The third location was extremely fun, but difficult with the position of the sun. I watched a bunch of starlings bathing in a mud puddle, then went to a different area of the location and saw all kinds of stuff. There was a great blue heron fishing, four green herons, a pair of Canadian Geese with their goslings, a bunch of turtles and an American Mink. The waterfowl was not at all pleased by the appearance of the American Mink. The geese spotted it and started yelling and moving away. Then it got close to a green heron and all the green heron and the great blue heron yelled. Everyone yelled, screamed and carried on until the mink was well enough away.

My day out viewing wildlife was really awesome and I got a lot of blog worthy photo's. Because I've never seen cygnets in person, I figured I had to use my swan family photo! They didn't come too close, nor did they stay in view for long, but I enjoyed every minute that I had with them!

For products with this image, see: Swan Family Products

[email protected] (Debs Creative Images) american mink animal babies bald eagle beautiful canadian geese creek cute cygnets debbie quick ducks fuzzy garter snake great blue heron green green heron kids snakes songbirds swans swimming turtles water water snake waterfowl wild wildlife yucky Sat, 10 Jun 2017 22:23:08 GMT
Out came the Groundhog Finally, the sun came out today and it was such a gorgeous day. The only thing wrong with the day was the fact that I had to spend most of it indoors, at work.

I snuck out at lunch time and enjoyed some time photographing Canadian Geese with their adorable little goslings. The goslings had the goofiest movements and all stayed together and close to the parents. This was the first time I've ever spent time with Canadian Geese and their goslings. My biggest surprise was that both the mom and the dad stayed together with them. It was really cute to observe their behaviors as a family.

As I was leaving work to head home, I saw a baby groundhog run over the hill right next to the building I work at. Thankfully I had my camera, so I went to my car and parked near the hill to see if the baby groundhog would come back out of his hole. He eventually did and so did the parent who was in there with him. After roughly 10 minutes of watching him sitting with his head out of the hole, another baby came running through and hopped into another hole that was part of their tunnel system. I sat back and watched for roughly a half hour. Both kids eventually came out and so did the parent. The kids chomped on the grass and I watched the adult collect a mouthful of grass and bring it back to their tunnel system which I'm assuming is their den/nest. I hardly get to observe groundhogs in their natural habitat, so this was rather fun. I might try to spend a little time with them again tomorrow if possible.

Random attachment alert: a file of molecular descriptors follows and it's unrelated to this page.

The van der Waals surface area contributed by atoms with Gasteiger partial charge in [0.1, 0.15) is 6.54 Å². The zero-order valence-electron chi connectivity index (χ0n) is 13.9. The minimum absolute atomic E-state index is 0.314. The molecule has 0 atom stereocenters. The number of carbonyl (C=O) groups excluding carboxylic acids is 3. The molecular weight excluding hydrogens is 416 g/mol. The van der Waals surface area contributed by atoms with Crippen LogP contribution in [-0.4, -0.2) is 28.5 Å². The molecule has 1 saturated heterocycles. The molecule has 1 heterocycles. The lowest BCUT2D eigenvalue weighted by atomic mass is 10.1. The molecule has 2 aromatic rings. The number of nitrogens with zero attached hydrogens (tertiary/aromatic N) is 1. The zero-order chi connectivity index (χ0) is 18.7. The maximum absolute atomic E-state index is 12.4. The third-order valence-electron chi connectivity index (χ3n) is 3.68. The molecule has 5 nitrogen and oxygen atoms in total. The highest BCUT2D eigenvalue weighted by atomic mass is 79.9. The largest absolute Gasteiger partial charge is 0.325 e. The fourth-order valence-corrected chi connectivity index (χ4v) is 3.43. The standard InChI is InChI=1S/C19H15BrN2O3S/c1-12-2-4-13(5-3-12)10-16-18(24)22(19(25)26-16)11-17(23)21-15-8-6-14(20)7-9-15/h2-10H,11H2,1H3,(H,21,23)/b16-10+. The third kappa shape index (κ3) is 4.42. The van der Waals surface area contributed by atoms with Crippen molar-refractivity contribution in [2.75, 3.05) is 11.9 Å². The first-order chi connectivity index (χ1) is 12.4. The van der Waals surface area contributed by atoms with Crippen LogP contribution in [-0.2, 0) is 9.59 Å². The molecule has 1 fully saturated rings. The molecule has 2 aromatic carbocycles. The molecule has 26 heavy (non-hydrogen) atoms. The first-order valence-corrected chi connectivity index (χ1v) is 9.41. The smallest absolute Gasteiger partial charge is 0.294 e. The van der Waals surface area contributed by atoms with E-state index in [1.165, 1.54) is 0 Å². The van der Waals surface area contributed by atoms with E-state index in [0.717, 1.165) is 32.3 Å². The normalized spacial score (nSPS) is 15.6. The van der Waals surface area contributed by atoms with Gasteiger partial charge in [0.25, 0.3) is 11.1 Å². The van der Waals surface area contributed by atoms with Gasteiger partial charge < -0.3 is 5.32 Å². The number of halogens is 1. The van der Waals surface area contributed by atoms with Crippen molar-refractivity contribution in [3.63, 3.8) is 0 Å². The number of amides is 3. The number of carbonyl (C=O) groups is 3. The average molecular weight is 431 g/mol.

When I finished watching the groundhogs, I headed towards home and made a stop at Cary Institute of Ecological Studies. I didn't stay there long as I had to get home to the dogs. I first went up to Fern Glen to browse around and see what I could find, all I saw was a turtle on a log. From there, I went to the north bridge and didn't see much there either. As I was leaving, I saw three baby rabbits, but as soon as they heard my car, they ran into the tall grasses. I parked for a few minutes and turned off the car in hopes they may come back out, but they didn't.

It was really tough to choose a blog photo as the goslings and the baby groundhogs were all adorable. I wound up deciding to go with a baby groundhog shot since he is an extremely adorable little creature!

For products with this image, see: Groundhog Products

[email protected] (Debs Creative Images) animal birds canadian geese debbie quick geese goose gosling groundhog mammal waterfowl wildlife Thu, 08 Jun 2017 00:56:14 GMT
The Osprey Switch I've been on vacation all week and the weather has been rather yucky with lots of overcast, rain and horrible thunderstorms that included hail. The sun finally appeared today and so I had the opportunity to get out. It wasn't as sunny as I expected, but that's ok, I'll take what we got since it was way better than what we've had all week. 

I relaxed and hung out with the boyz this morning and was out of the camper by 10ish. I first headed to Crown Point to check on my favorite pair of Osprey. When I arrived, the female had landed in the nest for a couple of minutes and since the male had no interest in getting up and leaving, she decided to take off. I sat and watched for a long while as he sat on the eggs and periodically got up to rotate them. Such an attentive dad as he must have rotated them 7 or 8 times while I was there watching. Eventually he was ready to leave and he called for her return. In fact, he called a little here and there over the course of a half hour before she finally returned with a small stick for the nest. Once she returned, he sat for a minute, then took off.